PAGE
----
In an Android app I'm developing, I'm not quite sure if the way I thought the model structure should be is the best in terms of ease of use and low complexity.
I need to represent the following relationship:
TypeA(could be seen as a vault, just one throughout the program) holds all objects of
TypeB(of which there can be 0..*) can hold objects of
TypeB; 0..*) can hold objects of
As there cannot be instances of either TypeC or TypeD without them being strongly related to a defined parent, I thought of the following structure (not including member variables such as title-
Strings, program related
booleans for view
I have already implemented the above structure using said four classes—one singleton, three "normal" classes—but am not too happy with the results at some points. For a particular instance of TypeD, I would have to type assignments like:
mTypeD= TypeA.getInstance(getActivity()) .getTypeB(typeBId) .getTypeC(typeCId) .getTypeD(typeDId);
Is there a better way to get the given relationship—or basically any relationship of that kind—into code? Probably the question isn't even Java-specific but instead relates to many object oriented programming languages.
EDIT: I have three ListViews for each type above TypeA, i.e., TypeB, TypeC, TypeD, containing all current instances and the possibility to open detail views for each single instance of either type. That’s why I thought about using the schema I provided in the first place.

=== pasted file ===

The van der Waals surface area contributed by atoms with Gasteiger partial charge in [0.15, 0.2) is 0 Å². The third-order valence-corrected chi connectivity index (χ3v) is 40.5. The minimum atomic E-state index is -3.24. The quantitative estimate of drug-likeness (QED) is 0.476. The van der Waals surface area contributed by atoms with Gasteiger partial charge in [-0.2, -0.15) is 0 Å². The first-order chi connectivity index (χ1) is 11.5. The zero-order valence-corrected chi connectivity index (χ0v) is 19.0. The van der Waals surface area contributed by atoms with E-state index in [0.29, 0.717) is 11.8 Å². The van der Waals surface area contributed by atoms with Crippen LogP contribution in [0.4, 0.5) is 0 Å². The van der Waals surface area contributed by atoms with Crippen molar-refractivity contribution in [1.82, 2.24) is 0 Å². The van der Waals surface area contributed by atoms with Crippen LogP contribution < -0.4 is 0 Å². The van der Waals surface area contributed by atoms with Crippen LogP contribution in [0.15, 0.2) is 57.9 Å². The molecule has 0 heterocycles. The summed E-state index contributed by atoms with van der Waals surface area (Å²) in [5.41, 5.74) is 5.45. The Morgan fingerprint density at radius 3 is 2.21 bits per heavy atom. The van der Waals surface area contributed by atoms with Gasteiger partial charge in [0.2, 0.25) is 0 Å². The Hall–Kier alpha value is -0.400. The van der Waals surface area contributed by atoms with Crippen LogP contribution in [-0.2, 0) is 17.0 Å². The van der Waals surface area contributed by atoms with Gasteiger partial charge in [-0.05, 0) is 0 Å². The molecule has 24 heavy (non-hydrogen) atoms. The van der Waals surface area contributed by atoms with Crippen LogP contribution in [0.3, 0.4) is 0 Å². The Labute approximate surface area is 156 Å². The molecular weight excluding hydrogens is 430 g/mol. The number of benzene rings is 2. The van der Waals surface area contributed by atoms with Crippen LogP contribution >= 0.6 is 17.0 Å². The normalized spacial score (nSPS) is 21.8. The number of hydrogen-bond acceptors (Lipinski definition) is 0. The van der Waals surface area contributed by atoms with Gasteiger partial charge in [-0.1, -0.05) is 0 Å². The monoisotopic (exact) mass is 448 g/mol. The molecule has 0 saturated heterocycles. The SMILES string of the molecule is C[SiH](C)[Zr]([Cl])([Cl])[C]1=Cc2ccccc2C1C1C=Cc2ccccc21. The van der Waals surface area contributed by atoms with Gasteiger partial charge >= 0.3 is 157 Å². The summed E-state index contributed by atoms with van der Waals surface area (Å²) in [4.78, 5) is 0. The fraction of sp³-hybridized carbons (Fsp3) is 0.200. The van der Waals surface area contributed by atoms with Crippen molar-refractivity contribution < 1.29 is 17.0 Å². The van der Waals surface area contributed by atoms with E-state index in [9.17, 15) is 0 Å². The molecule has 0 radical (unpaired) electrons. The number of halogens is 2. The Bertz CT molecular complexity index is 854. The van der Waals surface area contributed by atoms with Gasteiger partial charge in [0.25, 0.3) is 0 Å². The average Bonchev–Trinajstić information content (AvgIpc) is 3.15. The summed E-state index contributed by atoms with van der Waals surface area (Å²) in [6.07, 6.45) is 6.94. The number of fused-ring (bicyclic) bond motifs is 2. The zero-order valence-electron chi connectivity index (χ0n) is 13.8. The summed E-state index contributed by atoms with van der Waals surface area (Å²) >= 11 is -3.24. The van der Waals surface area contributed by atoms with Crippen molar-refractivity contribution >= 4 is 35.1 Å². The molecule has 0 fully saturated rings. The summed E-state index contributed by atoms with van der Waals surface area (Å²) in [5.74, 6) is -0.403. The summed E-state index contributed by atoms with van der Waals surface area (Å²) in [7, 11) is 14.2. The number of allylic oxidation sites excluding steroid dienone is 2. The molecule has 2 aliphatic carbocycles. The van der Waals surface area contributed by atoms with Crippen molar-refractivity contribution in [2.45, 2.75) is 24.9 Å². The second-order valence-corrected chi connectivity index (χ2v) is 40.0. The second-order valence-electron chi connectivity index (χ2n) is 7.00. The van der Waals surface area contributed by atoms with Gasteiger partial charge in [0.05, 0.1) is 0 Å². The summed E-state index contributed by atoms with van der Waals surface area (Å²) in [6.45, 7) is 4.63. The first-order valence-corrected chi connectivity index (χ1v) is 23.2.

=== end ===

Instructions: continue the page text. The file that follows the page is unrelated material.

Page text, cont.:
EDIT2: On starting the app, users are presented with an empty
ListView if data has not yet been created. The
ListView that opens on application start represents a list of all instances of TypeB that can be found in TypeA’s
ArrayList<TypeB>. If the user taps on the “new” button on the ActionBar, a new instance of TypeB gets created and the user redirected that particular TypeB’s detail view. On leaving the detail view, s/he gets redirected back to the list of TypeB instances (at that point populated with only the one instance just created).
Upon tapping on one
TypeB instance in the list, the user gets directed to a(n empty)
TypeC instances that belong to the
TypeB instance previously tapped on—without the connection to
TypeC instances don’t make sense so it is crucial to somehow have all instances of
TypeC stored in a way that shows their relationship to a particular
TypeD it is the same. Upon creating a
TypeC instance in
TypeC detail view of the newly created
TypeC instance is being opened, on pressing back the user gets redirected to the
TypeC instances. On tapping on the TypeC instance, s/he gets to the (yet empty)
TypeD instances are also strongly related to a particular
TypeC instance; without knowing the parent, they do not make sense.
For presenting the
ListViews I let an
ArrayAdapter go through all
ArrayList items of the given type. For deleting (by long-pressing an item -->
ContextualActionBar) or editing (same interaction as for previous action) I call the
.remove method of the parent's
ArraylList or open the detail view respectively.